A series of daring drone strikes against targets deep inside Russian territory is sparking some delicate and very carefully worded diplomatic posturing on the part of Ukraine’s western allies.

Which strikes are we talking about?

On Dec. 6, a drone strike at an airfield in Kursk, Russia set an oil storage tank on fire. It was the third such attack in three days.

Prior to that on Dec. 5, explosions rocked two Russian air bases killing three people and damaging long range bombers, with local social media quick to blame kamikaze drones.

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Who carried them out?

Officially, we don’t’ know. Unofficially, almost certainly the Armed Forces of Ukraine (AFU).

Kyiv never publicly acknowledges carrying out attacks inside Russia, but neither does it criticize or condemn them.

Asked about the latest attacks, Defense Minister Oleskiy Reznikov repeated a longstanding joke blaming such fires and blasts on the irresponsible smoking of cigarettes.


“Very often Russians smoke in places where it’s forbidden to smoke,” he said.

How did it carry them out?

This is the big question – Ukraine’s western partners have made a point of not supplying the country with long-range weapons that could attack targets deep inside Russia for fear of antagonizing the Kremlin.

This is why the U.S. is so keen to stress that the latest strikes were nothing to do with them, while at the same time, making clear it thinks Ukraine should be able to develop its own methods of striking inside Russia.

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“We have neither encouraged nor enabled the Ukrainians to strike inside of Russia,” Secretary of State Antony Blinken told reporters on Dec. 6.

“But the important thing is to understand what Ukrainians are living through every day with the ongoing Russian aggression,” he said, accusing Russia of “weaponizing winter” through attacks on civilian infrastructure.

Blinken vowed “our determination to make sure that they have in their hands – along with many other partners around the world – the equipment that they need to defend themselves, to defend their territory, to defend their freedom.”


Experts believe Ukraine penetrated Russian airspace with simple Soviet-era drones.

Speaking next to Blinken after talks with their Australian counterparts, U.S. Defense Secretary Lloyd Austin said Washington was not stopping Ukraine from developing long-range missiles on its own.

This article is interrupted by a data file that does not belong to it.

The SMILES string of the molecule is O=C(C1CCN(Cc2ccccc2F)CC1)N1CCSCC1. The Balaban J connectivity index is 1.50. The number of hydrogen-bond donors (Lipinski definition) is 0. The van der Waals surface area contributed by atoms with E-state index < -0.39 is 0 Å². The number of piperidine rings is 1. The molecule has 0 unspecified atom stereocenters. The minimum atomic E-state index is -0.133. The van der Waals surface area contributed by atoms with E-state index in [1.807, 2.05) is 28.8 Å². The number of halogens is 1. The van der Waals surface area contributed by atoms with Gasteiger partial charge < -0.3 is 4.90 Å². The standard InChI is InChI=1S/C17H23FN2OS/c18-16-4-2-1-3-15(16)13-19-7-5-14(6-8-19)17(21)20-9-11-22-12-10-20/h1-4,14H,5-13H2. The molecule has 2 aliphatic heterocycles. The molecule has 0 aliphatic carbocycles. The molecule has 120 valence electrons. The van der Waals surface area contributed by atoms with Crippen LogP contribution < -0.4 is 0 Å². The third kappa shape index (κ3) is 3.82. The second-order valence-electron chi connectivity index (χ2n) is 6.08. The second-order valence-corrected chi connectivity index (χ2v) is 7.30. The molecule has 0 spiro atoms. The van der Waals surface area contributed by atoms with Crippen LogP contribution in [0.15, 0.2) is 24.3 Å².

“The short answer is no. We’re absolutely not doing that,” Austin said. “We are not working to prevent Ukraine from developing their own capability,” he said.

The U.S. declined to comment on a Wall Street Journal report that it had altered HIMARS sent to Ukraine – a rocket system seen as a game-changer on the battlefield – to prevent firing into Russia.

Why would Ukraine carry out these strikes?

Ukraine appears to be targeting Russia’s ability to carry out long-range missile attacks.

One of the strikes on Dec. 5 struck the key Engels airfield in the Saratov region, where Russia keeps some of its strategic nuclear bombers.

Ukraine says aircraft based at Engels are used to launch missiles at it from outside its territory.

For weeks, Moscow has rained missiles down onto Ukraine’s electricity and water supply infrastructure, ratcheting up pressure on the country’s civilian population as winter looms and power cuts leave vulnerable people exposed to the cold.


How has Russia reacted?

Russia is in a bit of a tricky situation – officials will be absolutely fuming that attacks are being carried out on its territory but will not want to make too much of a deal about it publicly as it tries convince the Russian public that everything is totally fine.

The Kremlin said that Russian President Vladimir Putin met senior officials on Dec. 6 to discuss “domestic security” and said that Russia was taking “necessary” measures to fend off more Ukrainian attacks.

Despite being the ones who launched the unprovoked invasion, Russian officials have repeatedly warned Ukraine’s western allies that they risk escalating the war by supplying weapons.

Earlier this month Russia’s Foreign Minister Sergei Lavrov, said: “You shouldn’t say that the U.S. and NATO aren’t taking part in this war, you are directly participating in it.”

What happens next?

Expect more strikes from Ukraine and more indignant bluster from Russia.

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